Toronto Metropolitan University

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Reduced Semantic Context and Signal-to-Noise Ratio Increase Listening Effort As Measured Using Functional Near-Infrared Spectroscopy

journal contribution
posted on 2024-03-21, 18:41 authored by Joseph Rovetti, Huiwen Goy, Michael Zara, Frank RussoFrank Russo
Objectives: Understanding speech-in-noise can be highly effortful. Decreasing the signal-to-noise ratio (SNR) of speech increases listening effort, but it is relatively unclear if decreasing the level of semantic context does as well. The current study used functional near-infrared spectroscopy to evaluate two primary hypotheses: (1) listening effort (operationalized as oxygenation of the left lateral PFC) increases as the SNR decreases and (2) listening effort increases as context decreases.
Design: Twenty-eight younger adults with normal hearing completed the Revised Speech Perception in Noise Test, in which they listened to sentences and reported the final word. These sentences either had an easy SNR (+4 dB) or a hard SNR (−2 dB), and were either low in semantic context (e.g., “Tom could have thought about the sport”) or high in context (e.g., “She had to vacuum the rug”). PFC oxygenation was measured throughout using functional near-infrared spectroscopy.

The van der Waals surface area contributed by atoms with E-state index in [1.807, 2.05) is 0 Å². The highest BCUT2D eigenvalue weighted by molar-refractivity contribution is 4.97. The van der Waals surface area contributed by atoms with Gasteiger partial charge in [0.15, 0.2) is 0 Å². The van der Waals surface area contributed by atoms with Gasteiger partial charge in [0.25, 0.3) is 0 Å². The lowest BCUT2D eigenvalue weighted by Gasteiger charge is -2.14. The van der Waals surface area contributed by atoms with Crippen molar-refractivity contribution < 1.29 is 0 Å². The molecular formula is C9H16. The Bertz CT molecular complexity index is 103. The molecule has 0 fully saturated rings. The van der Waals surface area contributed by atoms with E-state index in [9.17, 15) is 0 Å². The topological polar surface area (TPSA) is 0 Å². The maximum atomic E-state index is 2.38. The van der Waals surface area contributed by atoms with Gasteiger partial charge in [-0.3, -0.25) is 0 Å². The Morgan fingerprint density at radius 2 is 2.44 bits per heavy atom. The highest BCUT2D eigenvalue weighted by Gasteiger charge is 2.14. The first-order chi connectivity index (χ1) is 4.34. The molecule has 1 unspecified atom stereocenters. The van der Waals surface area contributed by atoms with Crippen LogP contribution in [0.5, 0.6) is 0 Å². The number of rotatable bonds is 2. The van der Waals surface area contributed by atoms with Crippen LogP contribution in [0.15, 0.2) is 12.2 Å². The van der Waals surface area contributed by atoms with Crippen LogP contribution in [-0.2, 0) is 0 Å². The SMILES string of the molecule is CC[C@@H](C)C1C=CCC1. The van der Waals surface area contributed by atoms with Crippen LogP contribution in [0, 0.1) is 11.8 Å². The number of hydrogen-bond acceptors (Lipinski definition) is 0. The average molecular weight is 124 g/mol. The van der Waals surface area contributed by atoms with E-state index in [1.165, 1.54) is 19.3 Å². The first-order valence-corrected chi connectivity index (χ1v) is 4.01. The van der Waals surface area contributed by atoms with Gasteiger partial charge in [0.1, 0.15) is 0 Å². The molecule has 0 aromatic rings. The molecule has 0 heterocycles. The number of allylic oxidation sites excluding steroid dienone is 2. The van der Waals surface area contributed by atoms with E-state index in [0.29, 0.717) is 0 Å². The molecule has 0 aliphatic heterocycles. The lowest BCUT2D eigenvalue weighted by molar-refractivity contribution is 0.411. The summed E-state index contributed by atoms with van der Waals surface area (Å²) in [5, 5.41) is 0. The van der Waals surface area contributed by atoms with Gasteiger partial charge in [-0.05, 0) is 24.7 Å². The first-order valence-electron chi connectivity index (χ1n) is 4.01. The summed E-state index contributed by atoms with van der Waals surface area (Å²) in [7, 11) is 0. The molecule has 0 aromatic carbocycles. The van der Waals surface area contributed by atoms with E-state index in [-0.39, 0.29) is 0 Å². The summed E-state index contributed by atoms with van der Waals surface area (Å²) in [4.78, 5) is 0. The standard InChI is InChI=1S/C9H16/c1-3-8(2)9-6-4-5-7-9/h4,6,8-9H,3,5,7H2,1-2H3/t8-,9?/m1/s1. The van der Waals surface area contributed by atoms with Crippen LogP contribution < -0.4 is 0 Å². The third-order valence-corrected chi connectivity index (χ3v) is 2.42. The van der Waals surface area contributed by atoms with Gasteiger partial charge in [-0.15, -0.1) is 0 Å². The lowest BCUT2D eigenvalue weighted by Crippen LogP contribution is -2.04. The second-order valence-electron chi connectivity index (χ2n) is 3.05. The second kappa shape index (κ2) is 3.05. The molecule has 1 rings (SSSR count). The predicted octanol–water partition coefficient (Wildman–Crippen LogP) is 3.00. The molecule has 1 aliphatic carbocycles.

Results: Accuracy on the Revised Speech Perception in Noise Test was worse when the SNR was hard than when it was easy, and worse for sentences low in semantic context than high in context. Similarly, oxygenation across the entire PFC (including the left lateral PFC) was greater when the SNR was hard, and left lateral PFC oxygenation was greater when context was low.
Conclusions: These results suggest that activation of the left lateral PFC (interpreted here as reflecting listening effort) increases to compensate for acoustic and linguistic challenges. This may reflect the increased engagement of domain-general and domain-specific processes subserved by the dorsolateral prefrontal cortex (e.g., cognitive control) and inferior frontal gyrus (e.g., predicting the sensory consequences of articulatory gestures), respectively.




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